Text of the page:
Children with autism usually display different behaviors than their typically-developing peers. To add another layer, two children with autism won’t display the exact same kind of behaviors.
That can make it difficult to know what to do when your child engages in challenging behaviors, but we’ve put together a few tips to help improve your child’s social emotional behavior at home.
At Therapeutic Pathways, our behavior analysts have dedicated their careers to helping children with autism develop and expand their social and emotional skills. We’re dedicated to helping every child thrive, and we’ll work closely with you and your child to help them meet milestones and achieve emotional and behavioral goals.
Types of Challenging Behaviors
These are some of the most common challenging social and emotional behaviors for children with autism:
- Difficulty showing and managing their emotions
- Difficulty recognizing others’ emotions, facial expressions, and emotional cues such as tone and body language
- Difficulty understanding and responding to others’ emotions
Most children with autism can recognize happy and sad emotions around the age of five but may have trouble picking up on subtle expressions of certain emotions, like fear or anger.
Children on the milder end of the spectrum might express their feelings in a similar way to neurotypical children, but they may have a harder time describing those feelings. Children with more severe autism may appear to have less emotional capacity than others, but remember that all children feel and experience all emotions.
1.Set Up Schedules & Routines
As stated in the Diagnostic and Statistical Manual of Mental Disorders (DSM-5), one of the primary diagnostic criteria for autism is that the child demonstrates restricted, repetitive patterns of behavior and interests.
Children with autism prefer sameness and routine over disorder and uncertainty, and any deviation from that preference can result in enormous anxiety and challenging emotional behaviors. A hugely beneficial therapeutic support is to set up schedules and routines at home; these will help your child deal with the stress, anxiety, and uncertainty confronting them when order is disrupted.
Here are some ways you can implement schedules and routines in your home:
- Create a visual schedule similar to that of a typical school day. You can include play time, study time, and chore time, which will be similar to the alternating periods of a typical school day.
- Make sure your child wakes up, eats, and goes to bed at the same time every day. Doing so will give your child a sense of consistency and will help them know what to expect of the day ahead – in other words, what will happen, when.
- You can review the schedule with your child every morning to give them an added sense of predictability, which is known to reduce feelings of anxiety and distress in children with autism.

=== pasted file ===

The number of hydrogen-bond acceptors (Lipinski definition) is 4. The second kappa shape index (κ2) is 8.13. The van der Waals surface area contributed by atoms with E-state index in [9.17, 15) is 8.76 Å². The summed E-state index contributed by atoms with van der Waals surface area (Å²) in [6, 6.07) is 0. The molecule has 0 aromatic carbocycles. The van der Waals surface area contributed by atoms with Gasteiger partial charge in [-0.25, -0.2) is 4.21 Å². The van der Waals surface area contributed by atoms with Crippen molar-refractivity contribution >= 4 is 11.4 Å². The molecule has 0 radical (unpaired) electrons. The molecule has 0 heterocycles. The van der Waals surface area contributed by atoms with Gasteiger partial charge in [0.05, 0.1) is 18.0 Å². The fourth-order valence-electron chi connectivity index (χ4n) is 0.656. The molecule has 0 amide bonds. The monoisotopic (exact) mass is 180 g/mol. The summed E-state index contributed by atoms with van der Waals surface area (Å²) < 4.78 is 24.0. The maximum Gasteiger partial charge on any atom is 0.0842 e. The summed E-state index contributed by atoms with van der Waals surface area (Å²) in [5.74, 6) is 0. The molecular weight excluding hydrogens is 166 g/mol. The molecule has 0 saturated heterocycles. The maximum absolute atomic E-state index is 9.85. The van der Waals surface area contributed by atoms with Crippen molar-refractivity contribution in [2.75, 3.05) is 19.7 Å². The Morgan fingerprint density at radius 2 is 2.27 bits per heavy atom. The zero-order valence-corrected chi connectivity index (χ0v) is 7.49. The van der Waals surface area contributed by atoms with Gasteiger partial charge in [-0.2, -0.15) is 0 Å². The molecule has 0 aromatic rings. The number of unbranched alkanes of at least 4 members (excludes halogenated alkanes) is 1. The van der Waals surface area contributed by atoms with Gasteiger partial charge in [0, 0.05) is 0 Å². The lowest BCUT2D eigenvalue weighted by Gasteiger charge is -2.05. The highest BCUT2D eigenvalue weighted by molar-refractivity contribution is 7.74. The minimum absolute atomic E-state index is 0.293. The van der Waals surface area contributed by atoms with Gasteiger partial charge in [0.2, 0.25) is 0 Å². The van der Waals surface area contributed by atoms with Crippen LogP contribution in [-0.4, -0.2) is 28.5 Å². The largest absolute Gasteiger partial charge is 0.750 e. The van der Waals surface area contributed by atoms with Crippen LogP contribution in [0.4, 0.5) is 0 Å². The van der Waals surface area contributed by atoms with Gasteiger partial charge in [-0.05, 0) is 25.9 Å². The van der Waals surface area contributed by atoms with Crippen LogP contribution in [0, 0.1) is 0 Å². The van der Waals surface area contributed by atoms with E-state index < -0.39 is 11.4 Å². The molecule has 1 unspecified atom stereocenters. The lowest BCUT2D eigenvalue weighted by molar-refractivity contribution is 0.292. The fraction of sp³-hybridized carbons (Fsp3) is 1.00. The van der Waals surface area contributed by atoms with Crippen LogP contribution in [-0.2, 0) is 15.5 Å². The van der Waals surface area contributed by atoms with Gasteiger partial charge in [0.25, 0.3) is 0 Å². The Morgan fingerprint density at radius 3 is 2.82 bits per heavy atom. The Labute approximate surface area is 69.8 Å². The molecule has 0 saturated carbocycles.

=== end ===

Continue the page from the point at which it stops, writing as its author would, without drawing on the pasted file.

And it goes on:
2.Be Your Child’s Behavior Model
Parents should demonstrate the behaviors that they want their children to engage in every day. This is true for every child, regardless of an autism diagnosis. The theory of social learning asserts that children learn behavior from observing others’ behavior – especially their parents’.
If you yell and act aggressively every time you’re upset, you’re teaching your child that these are acceptable behaviors when they’re upset.
Even if you’re deservedly upset with your child, you should respond to them in ways that are sensitive, affectionate, and flexible. For example, if your child is yelling or screaming at you, you may be tempted to yell at them to stop. Instead, take a deep breath and say, in a clear, calm tone of voice, “We’ll talk when you use a calm voice like mine.”
3.Reinforce Desired Behavior
In Discrete Trial Training (one method of teaching in Applied Behavior Analysis), your child’s therapist may teach object names by beginning with a preferred toy “car”. They’ll provide a prompt (“Point to the car”), and will then reward the behavior. The reward could be a piece of candy, some words of praise, or a visual marker of their achievement, such as a gold star or animal sticker.
At home, you can reinforce desired (appropriate) behaviors through specific verbal praise. This is a simple but meaningful way to let your child know that you noticed the good things they are doing. For example, you could provide positive reinforcement through verbal praise by saying “I’m so impressed with how you played nicely with your brother and sister,” or “Thank you for remembering to ask before you took another cookie.”
These simple words of praise can encourage children more than you’d expect. Everyone needs positivity, and through positive reinforcement, you’ll let your child know that you’re on their side.
Get More Help With Social-Emotional Behaviors
Therapeutic Pathways utilizes Applied Behavior Analysis (ABA) therapy to encourage helpful social-emotional behaviors and reduce harmful, challenging behaviors in children with autism.
ABA therapy is an evidence-based autism treatment with many benefits, including behavior improvement. Contact us today at (209) 422-3280 to learn more about what our skillful approach can do for your family.